So what IS mind then in your opinion?

What IS matter?

We don't know.

We can say, of course, that one cannot be reduced to the other, and that if we try to do so, we run into philosophical difficulty. For example, to claim that mind is a product of matter is to deny the complete detachment from material forces of mind and its products -- e.g., statements and theories. If statements and theories are therefore, indirectly, "emergent properties" of matter, then that rather knocks our beloved notion of Objective Truth into the proverbial cocked hat. "My material substrate" causes my mind to accept something as true; "your material substrate" causes your mind to accept as true the contradiction of what I believe.

If mind simply emerges from matter, then two contradictory statements can both be "true": one truth emerged from the material substrate of your brain; the other truth emerged from mine. Obviously, there's no way to establish which truth is "really true."

The concept of the "really true" requires that the thing arriving at the truth, or grasping the truth -- the mind -- be independent from any causal influence of material nature. If it's independent from ANY causal influence of material nature, it follows that it cannot be an "emergent property" of matter. "Properties" flow from a thing's identity, which includes the sorts of effects the thing can have on other things.

Products of mind -- statements, hypotheses, theories, imaginings, etc. -- are not effects of the physical properties of brain tissue.

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Products of mind -- statements, hypotheses, theories, imaginings, etc. -- are not effects of the physical properties of brain tissue.

All of the above are kinds of neural activities. This can be verified with MRI scans and PET scans. (I have had both done to me and I have "seen" my self think).

Let us know the next time an idea, notion, perception, assumption occurs in the absence of living matter.

Ba'al Chatzaf

Edited by BaalChatzaf

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Imo MSK meant to say: Maybe 'matter' "always was", which would mean that the universe was not created ex nihilo. Thinking of matter as eternal does not automatically imply that one has to assume a "steady state" universe.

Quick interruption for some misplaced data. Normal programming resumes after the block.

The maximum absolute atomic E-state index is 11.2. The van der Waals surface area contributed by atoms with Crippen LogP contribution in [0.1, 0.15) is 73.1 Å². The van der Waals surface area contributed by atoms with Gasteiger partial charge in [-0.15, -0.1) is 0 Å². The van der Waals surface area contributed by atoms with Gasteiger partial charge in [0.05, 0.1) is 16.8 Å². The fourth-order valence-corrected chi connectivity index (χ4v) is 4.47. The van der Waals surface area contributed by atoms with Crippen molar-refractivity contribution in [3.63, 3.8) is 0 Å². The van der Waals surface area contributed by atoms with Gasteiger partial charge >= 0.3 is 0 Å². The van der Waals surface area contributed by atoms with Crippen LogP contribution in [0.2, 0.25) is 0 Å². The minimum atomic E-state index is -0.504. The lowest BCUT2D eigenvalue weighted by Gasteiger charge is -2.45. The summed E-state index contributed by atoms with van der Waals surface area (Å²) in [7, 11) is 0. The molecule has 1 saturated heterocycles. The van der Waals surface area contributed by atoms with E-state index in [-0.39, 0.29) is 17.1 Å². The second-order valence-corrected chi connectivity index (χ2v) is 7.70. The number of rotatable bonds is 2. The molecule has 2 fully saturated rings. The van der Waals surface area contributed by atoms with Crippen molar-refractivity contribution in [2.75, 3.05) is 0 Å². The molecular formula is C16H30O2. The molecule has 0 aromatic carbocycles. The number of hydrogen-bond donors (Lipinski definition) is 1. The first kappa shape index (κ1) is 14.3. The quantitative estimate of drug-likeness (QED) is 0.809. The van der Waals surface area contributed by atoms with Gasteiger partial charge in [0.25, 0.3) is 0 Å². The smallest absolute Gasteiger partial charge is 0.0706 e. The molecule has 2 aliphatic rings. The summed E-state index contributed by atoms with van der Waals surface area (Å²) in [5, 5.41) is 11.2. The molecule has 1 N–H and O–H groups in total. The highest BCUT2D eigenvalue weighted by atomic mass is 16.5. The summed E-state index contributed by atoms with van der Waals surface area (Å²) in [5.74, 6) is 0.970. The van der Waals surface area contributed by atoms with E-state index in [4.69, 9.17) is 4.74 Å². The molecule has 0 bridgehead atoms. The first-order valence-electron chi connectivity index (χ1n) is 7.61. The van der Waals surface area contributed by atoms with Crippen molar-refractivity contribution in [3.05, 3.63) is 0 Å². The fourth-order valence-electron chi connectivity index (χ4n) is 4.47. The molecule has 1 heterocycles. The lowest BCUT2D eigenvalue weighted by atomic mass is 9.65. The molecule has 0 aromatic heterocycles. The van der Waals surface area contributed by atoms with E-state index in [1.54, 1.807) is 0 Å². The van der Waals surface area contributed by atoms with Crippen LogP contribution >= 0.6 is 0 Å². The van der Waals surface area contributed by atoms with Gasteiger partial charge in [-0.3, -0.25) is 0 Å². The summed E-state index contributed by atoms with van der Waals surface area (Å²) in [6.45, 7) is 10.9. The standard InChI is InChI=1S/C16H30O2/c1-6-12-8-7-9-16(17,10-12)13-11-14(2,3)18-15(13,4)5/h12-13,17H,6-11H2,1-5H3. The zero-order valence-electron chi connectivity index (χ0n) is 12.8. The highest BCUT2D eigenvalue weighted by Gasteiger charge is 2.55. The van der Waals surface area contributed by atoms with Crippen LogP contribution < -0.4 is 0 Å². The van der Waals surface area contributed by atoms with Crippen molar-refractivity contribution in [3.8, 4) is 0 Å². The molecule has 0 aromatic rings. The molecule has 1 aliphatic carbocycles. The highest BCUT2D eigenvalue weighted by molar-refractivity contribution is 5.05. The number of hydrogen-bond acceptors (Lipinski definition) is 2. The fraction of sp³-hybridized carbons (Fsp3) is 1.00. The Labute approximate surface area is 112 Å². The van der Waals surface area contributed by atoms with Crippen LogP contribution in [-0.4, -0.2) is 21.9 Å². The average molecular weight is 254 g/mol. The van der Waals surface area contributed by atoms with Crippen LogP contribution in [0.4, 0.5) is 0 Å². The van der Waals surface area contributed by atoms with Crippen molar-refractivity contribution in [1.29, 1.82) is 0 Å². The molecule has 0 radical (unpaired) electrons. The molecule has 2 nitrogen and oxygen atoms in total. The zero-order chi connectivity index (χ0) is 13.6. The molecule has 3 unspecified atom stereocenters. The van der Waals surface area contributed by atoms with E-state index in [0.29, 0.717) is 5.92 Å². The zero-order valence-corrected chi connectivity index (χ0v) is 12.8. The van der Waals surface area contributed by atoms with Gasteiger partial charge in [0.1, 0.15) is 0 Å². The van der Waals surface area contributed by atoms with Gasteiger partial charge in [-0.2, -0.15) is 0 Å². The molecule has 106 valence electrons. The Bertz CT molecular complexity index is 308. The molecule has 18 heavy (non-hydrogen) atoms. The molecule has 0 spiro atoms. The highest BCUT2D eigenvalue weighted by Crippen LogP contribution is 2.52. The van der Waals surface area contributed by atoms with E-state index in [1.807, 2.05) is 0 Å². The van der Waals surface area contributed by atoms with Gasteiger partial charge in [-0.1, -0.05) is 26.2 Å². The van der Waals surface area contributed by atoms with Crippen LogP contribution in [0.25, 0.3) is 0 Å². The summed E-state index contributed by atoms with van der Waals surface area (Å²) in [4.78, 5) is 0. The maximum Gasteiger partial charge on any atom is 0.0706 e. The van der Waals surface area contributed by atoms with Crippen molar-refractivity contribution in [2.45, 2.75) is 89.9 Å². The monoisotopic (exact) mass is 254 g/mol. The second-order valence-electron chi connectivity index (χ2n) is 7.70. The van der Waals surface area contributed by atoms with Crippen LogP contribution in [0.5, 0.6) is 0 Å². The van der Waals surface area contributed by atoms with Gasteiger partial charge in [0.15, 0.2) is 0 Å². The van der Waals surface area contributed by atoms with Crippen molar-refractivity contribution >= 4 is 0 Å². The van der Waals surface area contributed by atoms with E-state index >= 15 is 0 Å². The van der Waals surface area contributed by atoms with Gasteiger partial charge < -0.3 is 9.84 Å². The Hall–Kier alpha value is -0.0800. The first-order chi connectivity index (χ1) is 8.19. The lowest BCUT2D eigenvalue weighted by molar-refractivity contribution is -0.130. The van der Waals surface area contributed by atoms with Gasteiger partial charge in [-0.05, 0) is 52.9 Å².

The accepted Standard Model of the Big Bang theory is that the original "singularity" that birthed all matter -- the sum total of all matter in the universe, compressed to a mathematical point -- itself arose ex nihilo.

To claim that "matter always was" is to accept something other than the Standard Model -- perhaps an "oscillating universe" model. This, however, is simply one particular version of Steady State.

This doesn't answer my original question. Is MSK asking this out of ennui? Or is he simply maintaining a kind of healthy intellectual skepticism over certain claims by scientists? My question has to do with the motive of his question, and not with any particular nuance in its meaning.

There is no contradicton. For when I speculate about something: "Can it be that possibility X exists?" it implies that I don't know.

It also implies skepticism toward those who do claim to know.

For if I knew, there would be no need to speculate anymore.

Outside of mathematics, we rarely, if ever, conclude things and act on the basis of 100% certainty. If the best science today is quite certain -- not 100% certain, but so what? --- that the entire mass of the universe was, at some time in the past, compressed into a point, and that this point itself arose ex nihilo -- what would be the motive for doubting this?

1. A desire to "keep an open mind" about things for the sake of keeping an open mind? or 2. A "healthy skepticism" toward confident claims by scientists?

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Do you have any reasons for asking this question at all? Is it a matter of "keeping an open mind"? Healthy skepticism?

AA,

What on earth is the purpose of your questions here?

I thought you used common sense.

Try it. It works in cases like this. For example, try reading the words I wrote and start by thinking maybe I wrote them because that's exactly what I mean.

Only in spin-land are all questions leading rhetorical questions to promote an agenda. (I have observed that you do this frequently.)

Do you really need to fabricate a villain that badly? Do you lack true villains in AA-world or do you just troll on friendly sites and make them up because you are too cowardly to go after the real deal? (There. There's a couple of leading rhetorical questions for you.)

Regarding common sense:

It's a necessary though not sufficient cognitive tool and guide to action, especially in philosophy, and far more reliable than rereading "Introduction Objectivist Epistemology." Rand herself was a great admirer of common sense. So was Aristotle. You are not?

There you go spinning again.

I did not say I was not an admirer of common sense. I asked you if common sense was your fundamental epistemological method for ascertaining truth. The reason I asked is because you gave common sense as your reason for claiming the universe had a First Cause. Here are your own words in case you forgot them: "It's simply common sense to arrive at a First Cause, a starting point."

I'll try again. Do you use any epistemological method other than common sense for arriving at that conclusion?

I hope this is not difficult to understand this time.

Actually, you did not read very carefully. I basically said, "I don't know."

You have a short memory. This is what you said:

Why can't there just be an "always was/is/will be"?

Doesn't sound like an "I don't know" to me.